healthy sleep

by Megan Mora Fuentes

World Sleep Day, an annual celebration of sleep and a call to action on sleep-related issues, is March 18 this year. But it may be hard to “celebrate” sleep when it feels like we never get enough. Browse this week’s Homeschool Living for some great ways to teach the health benefits of sleep to your kids, encourage healthy sleep habits, and assess and plan for your family’s sleep needs.

Risks to Healthy Sleep

There is no debate about the harmful effects of sleep deprivation. This infographic lists the many ways sleep deprivation is damaging to your cognitive function, the regions of the brain affected by sleep deprivation, the risks associated with sleep deprivation, and the myriad other dangers of sleep deprivation.

The Sleep for Kids website has materials that teach students the importance of giving their bodies rest through sleep. The information included is broken down into these subsections to help teach healthy sleep habits: Why We Sleep, How Sleep Works, Sleep and You, Can’t Sleep?, Dreams, Bring out the Stars, as well as Games and Puzzles.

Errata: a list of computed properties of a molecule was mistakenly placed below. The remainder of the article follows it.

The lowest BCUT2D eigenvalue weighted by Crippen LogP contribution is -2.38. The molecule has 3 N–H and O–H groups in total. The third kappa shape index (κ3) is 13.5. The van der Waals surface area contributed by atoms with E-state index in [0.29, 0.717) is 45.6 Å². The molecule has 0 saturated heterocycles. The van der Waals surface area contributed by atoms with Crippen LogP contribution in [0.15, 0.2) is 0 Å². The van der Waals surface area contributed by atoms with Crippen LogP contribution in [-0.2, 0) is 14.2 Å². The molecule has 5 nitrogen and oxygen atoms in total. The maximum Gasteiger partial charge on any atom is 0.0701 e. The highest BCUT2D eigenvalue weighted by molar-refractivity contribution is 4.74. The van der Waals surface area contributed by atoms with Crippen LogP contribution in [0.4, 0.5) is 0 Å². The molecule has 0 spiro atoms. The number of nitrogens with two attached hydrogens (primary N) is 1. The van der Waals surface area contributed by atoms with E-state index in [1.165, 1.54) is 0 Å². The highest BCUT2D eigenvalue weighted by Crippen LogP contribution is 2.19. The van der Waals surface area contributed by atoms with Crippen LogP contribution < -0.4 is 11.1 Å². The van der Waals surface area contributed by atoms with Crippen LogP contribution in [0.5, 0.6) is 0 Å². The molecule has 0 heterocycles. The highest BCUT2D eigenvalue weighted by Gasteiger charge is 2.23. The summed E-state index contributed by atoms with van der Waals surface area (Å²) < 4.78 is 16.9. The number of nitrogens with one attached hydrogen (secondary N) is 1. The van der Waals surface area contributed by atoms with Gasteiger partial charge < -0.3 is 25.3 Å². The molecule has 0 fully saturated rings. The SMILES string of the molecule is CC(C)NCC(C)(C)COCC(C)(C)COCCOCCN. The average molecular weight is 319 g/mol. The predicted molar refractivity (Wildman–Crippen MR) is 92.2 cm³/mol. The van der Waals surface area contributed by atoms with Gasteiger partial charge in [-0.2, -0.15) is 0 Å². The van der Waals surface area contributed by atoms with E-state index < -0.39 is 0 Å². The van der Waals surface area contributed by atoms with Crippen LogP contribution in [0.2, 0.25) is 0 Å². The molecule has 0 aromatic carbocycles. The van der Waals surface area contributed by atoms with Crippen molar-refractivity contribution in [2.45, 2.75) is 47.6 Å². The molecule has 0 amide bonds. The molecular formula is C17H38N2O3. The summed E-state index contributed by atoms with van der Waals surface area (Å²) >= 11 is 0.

Healthy Sleep Protection

Despite the mass of research touting the benefits of device-free sleep, about 72% of children ages 6 to 17 sleep with an electronic device in their room. As our social, school, and work lives become increasingly digital, it becomes even more important to limit our exposure to electronic devices and set healthy sleep boundaries. Try these tips for device-free sleep from The Sleep Foundation.

Some of the most difficult hands to wrangle cell phones out of may be your teen’s! Try designating a space in a common area of your home as a cell phone/device charging station and implement a rule that requires all devices be put up for the night. Set a “bedtime” for your family’s electronic devices and spend the last hour or two of the evening device free. A fun way to help involve the kids in this rule could be to construct a charging/docking station together, using simple ideas like these from Driven by Decor and One Good Thing.

This article from Sonlight highlights the unique opportunity homeschoolers have to meet their children’s need for adequate and restorative sleep.

A final thought: we will be turning our clocks forward at the beginning of Daylight Saving Time on March 13. Check out this article for some information on the effects it will have on your sleep and for some tips to help you and the kids cope with the Daylight Saving Time change. And then go enjoy the extra sunshine!

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